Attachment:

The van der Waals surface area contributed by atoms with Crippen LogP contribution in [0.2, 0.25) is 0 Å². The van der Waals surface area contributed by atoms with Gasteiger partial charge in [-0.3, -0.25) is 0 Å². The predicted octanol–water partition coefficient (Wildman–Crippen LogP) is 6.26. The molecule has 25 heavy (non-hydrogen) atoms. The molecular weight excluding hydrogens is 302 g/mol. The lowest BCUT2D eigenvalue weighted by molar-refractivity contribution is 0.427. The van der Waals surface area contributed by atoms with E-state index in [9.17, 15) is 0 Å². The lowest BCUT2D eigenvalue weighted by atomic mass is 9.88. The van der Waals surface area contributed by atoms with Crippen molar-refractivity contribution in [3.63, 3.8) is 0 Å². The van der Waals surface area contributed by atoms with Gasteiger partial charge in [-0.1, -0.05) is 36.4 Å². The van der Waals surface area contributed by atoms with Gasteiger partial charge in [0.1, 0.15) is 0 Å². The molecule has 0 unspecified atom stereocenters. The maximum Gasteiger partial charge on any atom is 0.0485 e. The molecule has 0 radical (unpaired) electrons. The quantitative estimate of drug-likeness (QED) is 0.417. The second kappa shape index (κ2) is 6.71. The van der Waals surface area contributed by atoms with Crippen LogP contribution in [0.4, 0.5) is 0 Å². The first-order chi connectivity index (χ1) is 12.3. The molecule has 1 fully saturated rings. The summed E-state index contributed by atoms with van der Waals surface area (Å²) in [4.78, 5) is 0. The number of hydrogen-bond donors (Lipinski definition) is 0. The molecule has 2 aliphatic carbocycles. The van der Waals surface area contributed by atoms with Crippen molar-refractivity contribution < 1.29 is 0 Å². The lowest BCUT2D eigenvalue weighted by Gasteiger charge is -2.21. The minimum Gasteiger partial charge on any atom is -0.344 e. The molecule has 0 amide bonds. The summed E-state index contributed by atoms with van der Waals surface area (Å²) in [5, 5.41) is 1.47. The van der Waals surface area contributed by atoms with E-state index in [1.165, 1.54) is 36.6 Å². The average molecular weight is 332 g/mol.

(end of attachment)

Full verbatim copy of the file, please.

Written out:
The van der Waals surface area contributed by atoms with Crippen LogP contribution in [0.2, 0.25) is 0 Å². The van der Waals surface area contributed by atoms with Gasteiger partial charge in [-0.3, -0.25) is 0 Å². The predicted octanol–water partition coefficient (Wildman–Crippen LogP) is 6.26. The molecule has 25 heavy (non-hydrogen) atoms. The molecular weight excluding hydrogens is 302 g/mol. The lowest BCUT2D eigenvalue weighted by molar-refractivity contribution is 0.427. The van der Waals surface area contributed by atoms with E-state index in [9.17, 15) is 0 Å². The lowest BCUT2D eigenvalue weighted by atomic mass is 9.88. The van der Waals surface area contributed by atoms with Crippen molar-refractivity contribution in [3.63, 3.8) is 0 Å². The van der Waals surface area contributed by atoms with Gasteiger partial charge in [-0.1, -0.05) is 36.4 Å². The van der Waals surface area contributed by atoms with Gasteiger partial charge in [0.1, 0.15) is 0 Å². The molecule has 0 unspecified atom stereocenters. The maximum Gasteiger partial charge on any atom is 0.0485 e. The molecule has 0 radical (unpaired) electrons. The quantitative estimate of drug-likeness (QED) is 0.417. The second kappa shape index (κ2) is 6.71. The van der Waals surface area contributed by atoms with Crippen LogP contribution in [0.4, 0.5) is 0 Å². The first-order chi connectivity index (χ1) is 12.3. The molecule has 1 fully saturated rings. The summed E-state index contributed by atoms with van der Waals surface area (Å²) in [4.78, 5) is 0. The number of hydrogen-bond donors (Lipinski definition) is 0. The molecule has 2 aliphatic carbocycles. The van der Waals surface area contributed by atoms with Crippen molar-refractivity contribution < 1.29 is 0 Å². The lowest BCUT2D eigenvalue weighted by Gasteiger charge is -2.21. The minimum Gasteiger partial charge on any atom is -0.344 e. The molecule has 0 amide bonds. The summed E-state index contributed by atoms with van der Waals surface area (Å²) in [5, 5.41) is 1.47. The van der Waals surface area contributed by atoms with E-state index in [1.165, 1.54) is 36.6 Å². The average molecular weight is 332 g/mol.